Manual scavengers: Abandoned by state, derided by society

Lives of manual sewer cleaners appear to have little value Delhi

Manual SeawerPhoto courtesy: Rakshit Kumar

Raju* braves stench and dips into sludge of a manhole at Ber Sarai, Delhi. He takes the plunge without any protective gear and with inadequate information about what lies beneath. The staring eyes of his employer constantly warn against hesitation. After six hours of back-breaking dredging, Raju emerges from the manhole, caked with grime, only to earn Rs 400 (four hundred rupees) that evening.

Raju is among many people engaged in manual cleaning of sewage of Delhi after three decades of legal prohibition of this inhuman activity. “Financial needs prevail over fear. Every time I take risk to feed my family,” laments Raju.

The haphazard growth of Delhi into a metropolitan city has resulted in acute waste disposal crisis. Manual sewage cleaning is rampant in the city flouting all regulations. Various laws enacted to eradicate the practice have resulted in futile attempts without adequate political patronage.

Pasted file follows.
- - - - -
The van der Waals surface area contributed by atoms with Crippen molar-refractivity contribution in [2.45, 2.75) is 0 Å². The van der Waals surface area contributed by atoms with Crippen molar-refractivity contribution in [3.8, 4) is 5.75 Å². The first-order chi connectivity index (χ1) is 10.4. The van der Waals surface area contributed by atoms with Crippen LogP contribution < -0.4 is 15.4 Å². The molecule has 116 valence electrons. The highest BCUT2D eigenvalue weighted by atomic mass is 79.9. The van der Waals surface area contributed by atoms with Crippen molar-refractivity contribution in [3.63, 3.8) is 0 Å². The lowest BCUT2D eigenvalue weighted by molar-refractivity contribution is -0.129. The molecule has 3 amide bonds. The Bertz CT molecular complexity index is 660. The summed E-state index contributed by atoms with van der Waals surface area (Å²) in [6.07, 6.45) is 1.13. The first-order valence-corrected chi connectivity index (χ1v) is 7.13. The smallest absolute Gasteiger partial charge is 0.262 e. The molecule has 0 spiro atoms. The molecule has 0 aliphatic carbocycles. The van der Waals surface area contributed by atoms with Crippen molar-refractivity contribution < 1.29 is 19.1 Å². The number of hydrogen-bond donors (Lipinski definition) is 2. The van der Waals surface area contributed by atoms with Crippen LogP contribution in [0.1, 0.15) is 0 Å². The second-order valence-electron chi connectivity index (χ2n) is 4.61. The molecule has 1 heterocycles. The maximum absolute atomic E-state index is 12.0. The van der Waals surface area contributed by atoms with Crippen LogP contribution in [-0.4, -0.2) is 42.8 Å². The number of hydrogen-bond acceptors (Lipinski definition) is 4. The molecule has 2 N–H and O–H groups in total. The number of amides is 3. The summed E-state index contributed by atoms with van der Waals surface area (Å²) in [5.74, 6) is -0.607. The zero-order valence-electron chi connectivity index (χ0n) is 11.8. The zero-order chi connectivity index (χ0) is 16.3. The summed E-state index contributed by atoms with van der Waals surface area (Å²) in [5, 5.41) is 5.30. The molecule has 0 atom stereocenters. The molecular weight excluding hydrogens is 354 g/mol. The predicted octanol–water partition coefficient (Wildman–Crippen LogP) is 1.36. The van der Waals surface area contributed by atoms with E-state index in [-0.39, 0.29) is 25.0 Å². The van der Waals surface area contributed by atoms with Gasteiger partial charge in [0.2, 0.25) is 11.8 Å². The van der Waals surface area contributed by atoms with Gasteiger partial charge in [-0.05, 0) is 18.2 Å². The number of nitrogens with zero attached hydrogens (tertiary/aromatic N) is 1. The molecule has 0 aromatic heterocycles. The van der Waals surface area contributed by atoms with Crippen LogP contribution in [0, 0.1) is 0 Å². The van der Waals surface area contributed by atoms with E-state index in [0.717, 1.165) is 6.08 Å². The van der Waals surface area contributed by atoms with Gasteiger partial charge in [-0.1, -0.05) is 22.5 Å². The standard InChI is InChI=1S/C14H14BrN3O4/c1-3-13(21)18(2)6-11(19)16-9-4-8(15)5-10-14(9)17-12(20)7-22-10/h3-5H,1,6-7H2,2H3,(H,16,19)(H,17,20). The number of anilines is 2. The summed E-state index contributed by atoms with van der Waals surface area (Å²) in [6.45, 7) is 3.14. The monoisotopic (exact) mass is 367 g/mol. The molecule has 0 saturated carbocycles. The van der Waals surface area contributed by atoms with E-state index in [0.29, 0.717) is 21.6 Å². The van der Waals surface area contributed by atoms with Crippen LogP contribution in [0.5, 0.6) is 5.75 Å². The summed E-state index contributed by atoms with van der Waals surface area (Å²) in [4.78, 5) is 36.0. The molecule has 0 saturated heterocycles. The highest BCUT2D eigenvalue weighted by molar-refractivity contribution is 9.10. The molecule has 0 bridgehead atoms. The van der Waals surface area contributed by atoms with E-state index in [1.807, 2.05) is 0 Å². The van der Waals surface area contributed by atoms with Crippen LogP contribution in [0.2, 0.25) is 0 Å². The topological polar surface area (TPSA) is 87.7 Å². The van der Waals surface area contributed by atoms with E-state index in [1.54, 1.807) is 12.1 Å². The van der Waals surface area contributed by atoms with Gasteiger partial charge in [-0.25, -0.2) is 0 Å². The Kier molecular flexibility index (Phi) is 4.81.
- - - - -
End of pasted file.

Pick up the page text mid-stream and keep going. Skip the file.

The Dalit community is blatantly exploited by urban India. The Socio-Economic Caste Census of 2011 has grimly suggested that more than 90 percentage of manual sewage cleaners belong to the Dalit community. People from the Valmiki caste, a section of the Dalit community, constitute a major chunk of Delhi’s sewer cleaners.

“I do odd jobs. But I am often compelled to do manual cleaning of the sewer when no work is available. I cannot the fill bellies of my children if I refuse to do this job,” said Raju flaking dried grime off his face.

Manual sewer cleaning is dangerous due to multiple factors besides it is dehumanisation of the workforce. Clogged sewage causes accumulation of toxic gases which may cause the worker to pass out. Some sewers are extremely deep, trapping the worker inside leading to suffocation.